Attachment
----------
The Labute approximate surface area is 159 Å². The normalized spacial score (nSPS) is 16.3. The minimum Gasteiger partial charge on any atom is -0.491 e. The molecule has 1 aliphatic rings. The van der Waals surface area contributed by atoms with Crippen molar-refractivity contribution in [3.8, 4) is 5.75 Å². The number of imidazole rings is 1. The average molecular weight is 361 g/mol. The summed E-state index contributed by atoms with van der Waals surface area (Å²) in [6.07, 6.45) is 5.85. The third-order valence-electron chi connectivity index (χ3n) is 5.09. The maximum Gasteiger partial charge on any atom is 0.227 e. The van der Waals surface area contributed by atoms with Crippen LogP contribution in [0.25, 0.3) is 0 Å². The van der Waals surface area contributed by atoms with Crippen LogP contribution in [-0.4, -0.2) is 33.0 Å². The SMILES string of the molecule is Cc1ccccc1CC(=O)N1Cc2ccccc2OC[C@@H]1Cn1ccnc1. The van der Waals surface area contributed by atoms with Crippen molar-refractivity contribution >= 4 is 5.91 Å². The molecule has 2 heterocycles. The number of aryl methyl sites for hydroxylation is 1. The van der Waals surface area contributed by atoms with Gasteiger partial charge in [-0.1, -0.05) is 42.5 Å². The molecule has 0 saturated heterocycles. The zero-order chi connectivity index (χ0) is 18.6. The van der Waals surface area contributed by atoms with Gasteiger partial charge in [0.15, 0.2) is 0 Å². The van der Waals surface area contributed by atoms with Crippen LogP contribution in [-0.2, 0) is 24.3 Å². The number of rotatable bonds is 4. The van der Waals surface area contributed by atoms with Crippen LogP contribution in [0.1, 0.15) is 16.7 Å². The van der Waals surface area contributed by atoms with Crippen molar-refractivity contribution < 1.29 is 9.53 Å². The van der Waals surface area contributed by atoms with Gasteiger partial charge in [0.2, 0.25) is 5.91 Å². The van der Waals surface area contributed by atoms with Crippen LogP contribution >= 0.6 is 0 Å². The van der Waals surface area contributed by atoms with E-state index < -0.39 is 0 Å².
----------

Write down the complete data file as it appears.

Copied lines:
The Labute approximate surface area is 159 Å². The normalized spacial score (nSPS) is 16.3. The minimum Gasteiger partial charge on any atom is -0.491 e. The molecule has 1 aliphatic rings. The van der Waals surface area contributed by atoms with Crippen molar-refractivity contribution in [3.8, 4) is 5.75 Å². The number of imidazole rings is 1. The average molecular weight is 361 g/mol. The summed E-state index contributed by atoms with van der Waals surface area (Å²) in [6.07, 6.45) is 5.85. The third-order valence-electron chi connectivity index (χ3n) is 5.09. The maximum Gasteiger partial charge on any atom is 0.227 e. The van der Waals surface area contributed by atoms with Crippen LogP contribution in [0.25, 0.3) is 0 Å². The van der Waals surface area contributed by atoms with Crippen LogP contribution in [-0.4, -0.2) is 33.0 Å². The SMILES string of the molecule is Cc1ccccc1CC(=O)N1Cc2ccccc2OC[C@@H]1Cn1ccnc1. The van der Waals surface area contributed by atoms with Crippen molar-refractivity contribution >= 4 is 5.91 Å². The molecule has 2 heterocycles. The number of aryl methyl sites for hydroxylation is 1. The van der Waals surface area contributed by atoms with Gasteiger partial charge in [-0.1, -0.05) is 42.5 Å². The molecule has 0 saturated heterocycles. The zero-order chi connectivity index (χ0) is 18.6. The van der Waals surface area contributed by atoms with Gasteiger partial charge in [0.15, 0.2) is 0 Å². The van der Waals surface area contributed by atoms with Crippen LogP contribution in [-0.2, 0) is 24.3 Å². The number of rotatable bonds is 4. The van der Waals surface area contributed by atoms with Crippen LogP contribution in [0.1, 0.15) is 16.7 Å². The van der Waals surface area contributed by atoms with Crippen molar-refractivity contribution < 1.29 is 9.53 Å². The van der Waals surface area contributed by atoms with Gasteiger partial charge in [0.2, 0.25) is 5.91 Å². The van der Waals surface area contributed by atoms with Crippen LogP contribution >= 0.6 is 0 Å². The van der Waals surface area contributed by atoms with E-state index < -0.39 is 0 Å².